Attention Deficit vs. Long Copy

Ian Lurie

attention deficit
Seth Godin has this post: Assuming that you have your audience’s full attention is dangerous.

On the other hand, David Ogilvy said in Ogilvy on Advertising that long ad copy and more detail always wins.

How do you reconcile the two in internet marketing? By approaching your ad strategy as the first three steps in a six step conversation: Make sure you get in front of the user when they’re interested, by using smart advertising strategies and, most important, smart search marketing. Use the right initial look and headline to grab attention. Then use longer, detailed copy to draw in the audience.

Claude Hopkins, the man who basically invented modern advertising, told his students to use samples, such as a free can of coffee. Why? So that you’d get the audience’s attention, get them to try the product, and open the discussion.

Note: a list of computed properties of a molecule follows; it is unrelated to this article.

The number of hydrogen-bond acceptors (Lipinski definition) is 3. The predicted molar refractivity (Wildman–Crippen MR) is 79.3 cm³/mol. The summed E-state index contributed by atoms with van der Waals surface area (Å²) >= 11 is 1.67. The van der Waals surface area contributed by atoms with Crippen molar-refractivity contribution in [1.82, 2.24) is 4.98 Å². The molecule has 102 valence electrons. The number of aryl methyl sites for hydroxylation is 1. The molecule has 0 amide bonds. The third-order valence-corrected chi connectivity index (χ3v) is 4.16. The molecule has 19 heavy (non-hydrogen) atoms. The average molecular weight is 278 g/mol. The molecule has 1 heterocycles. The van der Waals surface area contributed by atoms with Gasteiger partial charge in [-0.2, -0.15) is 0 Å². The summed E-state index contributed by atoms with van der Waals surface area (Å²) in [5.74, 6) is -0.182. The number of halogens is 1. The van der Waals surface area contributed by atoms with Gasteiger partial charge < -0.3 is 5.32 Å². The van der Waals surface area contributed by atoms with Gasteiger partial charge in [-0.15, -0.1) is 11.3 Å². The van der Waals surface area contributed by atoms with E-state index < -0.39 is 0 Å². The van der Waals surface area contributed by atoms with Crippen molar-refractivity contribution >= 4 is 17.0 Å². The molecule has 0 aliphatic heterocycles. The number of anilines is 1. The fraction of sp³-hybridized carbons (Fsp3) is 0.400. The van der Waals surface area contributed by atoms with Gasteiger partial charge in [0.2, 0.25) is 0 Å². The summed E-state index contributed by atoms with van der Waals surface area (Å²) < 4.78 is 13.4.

He wrote that in the 1920s.

So I don’t think this is a new problem…

Ian Lurie
CEO & Founder

Ian Lurie is CEO and founder of Portent and the EVP of Marketing Services at Clearlink. He's been a digital marketer since the days of AOL and Compuserve (25 years, if you're counting). He's recorded training for, writes regularly for the Portent Blog and has been published on AllThingsD, Smashing Magazine, and TechCrunch. Ian speaks at conferences around the world, including SearchLove, MozCon, Seattle Interactive Conference and ad:Tech. He has published several books about business and marketing: One Trick Ponies Get Shot, available on Kindle, The Web Marketing All-In-One Desk Reference for Dummies, and Conversation Marketing. Follow him on Twitter at portentint, and on LinkedIn at

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